Queensland Shakespeare Ensemble’s (QSE) program for Ovid’s Metamorphoses promotes the company and its mission, provides the psycho-intellectual framework on which the production is structured and offers bios on the players and production personnel. However, in its undertaking to transform this ‘complex text into an exciting and easily accessible performance’, it does not reveal who is playing whom in what, in the poem-stories presented. Pity.
In a minimal setting, using a sheeted-plastic mound (a distracting mistake) and a collection of abandoned computer hardware to suggest the universality of the work, director Leah Mercer has chosen four pieces from Ted Hughes’ translation of 24 passages of Ovid’s more extensive original – Creation, Peleus and Thetis, Echo and Narcissus and Tereus. In most respects, the production succeeds in transforming the selected pieces into an accessible, energetically disciplined performance piece. Integral to the transformation is Gaven Edwards’ musical score and e-keyboard/percussion playing.
Ovid (Publius Ovidius Naso, 43 BCE-17CE) is recognised as among the greatest of Roman poets. From its origins as an insignificant city state around 750BCE, by the time of the birth of Christ Rome’s empire extended from Egypt to the English Channel. Unlike Greece, it is remembered more for its roads, arched bridges, viaducts, imperial architecture, system of law and focus on public service, than on any esoteric preoccupation with the arts and sciences. Scholars suggest it expected the works of its poets to reflect its utilitarian civic values. But Ovid was not interested in celebrating and sustaining the Roman ideal. Forsaking a legal career and fuelled by a passion for love, abandoned women and mythological transformations (particularly into flora and fauna), and blessed with poetic prowess and a keen wit often directed at the prevailing gods, he fell foul of the establishment. In 8 CE, when he was about 50 years old, he was sent into exile and died nine years later.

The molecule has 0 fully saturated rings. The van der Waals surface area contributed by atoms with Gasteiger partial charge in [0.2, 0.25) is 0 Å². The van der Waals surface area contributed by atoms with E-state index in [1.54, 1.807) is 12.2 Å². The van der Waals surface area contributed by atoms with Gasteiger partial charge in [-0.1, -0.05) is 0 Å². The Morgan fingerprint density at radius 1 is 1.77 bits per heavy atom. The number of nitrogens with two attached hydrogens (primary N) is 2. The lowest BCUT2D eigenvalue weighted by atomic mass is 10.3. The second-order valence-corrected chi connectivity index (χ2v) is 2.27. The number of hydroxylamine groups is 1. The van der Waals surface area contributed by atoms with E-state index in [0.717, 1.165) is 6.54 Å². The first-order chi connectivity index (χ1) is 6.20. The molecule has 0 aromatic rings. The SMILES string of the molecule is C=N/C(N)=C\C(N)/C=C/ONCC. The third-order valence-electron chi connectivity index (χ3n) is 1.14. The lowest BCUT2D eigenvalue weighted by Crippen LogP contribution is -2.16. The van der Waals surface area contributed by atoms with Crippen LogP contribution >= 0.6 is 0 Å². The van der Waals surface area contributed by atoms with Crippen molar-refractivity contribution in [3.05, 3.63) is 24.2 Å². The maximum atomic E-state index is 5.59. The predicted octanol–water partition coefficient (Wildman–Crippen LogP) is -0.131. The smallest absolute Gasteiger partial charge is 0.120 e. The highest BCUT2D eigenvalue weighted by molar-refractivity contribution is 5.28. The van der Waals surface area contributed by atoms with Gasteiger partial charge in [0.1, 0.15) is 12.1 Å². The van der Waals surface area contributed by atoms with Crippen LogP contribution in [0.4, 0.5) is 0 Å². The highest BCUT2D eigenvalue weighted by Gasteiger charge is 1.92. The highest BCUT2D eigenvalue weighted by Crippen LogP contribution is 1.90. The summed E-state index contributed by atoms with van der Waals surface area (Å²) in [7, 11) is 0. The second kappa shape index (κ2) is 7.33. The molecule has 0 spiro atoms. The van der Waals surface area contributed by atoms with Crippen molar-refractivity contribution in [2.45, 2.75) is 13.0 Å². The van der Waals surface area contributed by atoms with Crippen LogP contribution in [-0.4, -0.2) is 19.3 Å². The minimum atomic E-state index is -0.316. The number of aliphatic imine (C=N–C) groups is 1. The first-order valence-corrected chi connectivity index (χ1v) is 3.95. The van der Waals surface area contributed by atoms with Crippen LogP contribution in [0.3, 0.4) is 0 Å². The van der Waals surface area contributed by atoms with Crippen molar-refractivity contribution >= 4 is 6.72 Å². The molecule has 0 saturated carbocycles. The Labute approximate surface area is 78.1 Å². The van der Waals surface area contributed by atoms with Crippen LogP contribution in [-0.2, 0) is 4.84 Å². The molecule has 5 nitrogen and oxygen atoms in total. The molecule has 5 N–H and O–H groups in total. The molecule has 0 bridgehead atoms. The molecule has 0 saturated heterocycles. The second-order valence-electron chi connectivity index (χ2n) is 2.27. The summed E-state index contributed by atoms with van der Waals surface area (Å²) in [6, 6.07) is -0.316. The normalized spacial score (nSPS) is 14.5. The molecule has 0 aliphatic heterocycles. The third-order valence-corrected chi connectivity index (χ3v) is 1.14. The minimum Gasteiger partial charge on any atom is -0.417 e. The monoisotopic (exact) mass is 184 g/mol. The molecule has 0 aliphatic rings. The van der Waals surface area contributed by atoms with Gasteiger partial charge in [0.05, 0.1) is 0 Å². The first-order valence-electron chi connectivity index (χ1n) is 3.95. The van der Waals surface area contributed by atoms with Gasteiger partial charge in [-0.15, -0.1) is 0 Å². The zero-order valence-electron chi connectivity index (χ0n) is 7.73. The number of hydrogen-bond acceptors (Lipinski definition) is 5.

Leaping from story to story with little connection, Metamorphoses describes the creation and history of the world in terms of Greek and Roman mythology. It remains one of the most popular works of mythology and has influenced poets and playwrights from Chaucer and Shakespeare to T.S. Eliot. It has been said of Ovid that ‘if others have written more deeply, few have written more colourfully.’
The production and performances capture that colour. Like the whole, the parts performed have little connection with each other. Like the original, the production exploits the iconoclastic humour overt and latent in the text even when the action is violently horrific.
Through blended elements of dance drama (sometimes repetitive despite the varying dramatic tensions of the stories), we witness a playful birth of the world through gymnastic use of a ball which later serves both as a new born child and a severed head. A ball of red thread also serves a multitude of dramatic purposes – a severed tongue and a woven message. Imaginative stuff!
In converting the verse to dialogue the actors speak in both the first and the third person and move effectively between the various characters each portrays. The performances are generally well balanced with only an occasional harsh use of volume for intensity in the confines of the venue. While I’m not personally opposed to the use of the General Australian accent in delivering dramatic verse, its limited tonal range should be recognised and addressed. Great verse deserves the best possible vocal instrument.
On the whole, however, QSE is to be commended for its dedication to the classics and its willingness to journey where others fear to tread.
Directed by Leah Mercer
Playing November 8 – 25, Wednesday – Saturday at 8pm.
Duration : 1 hour 10 mins, no interval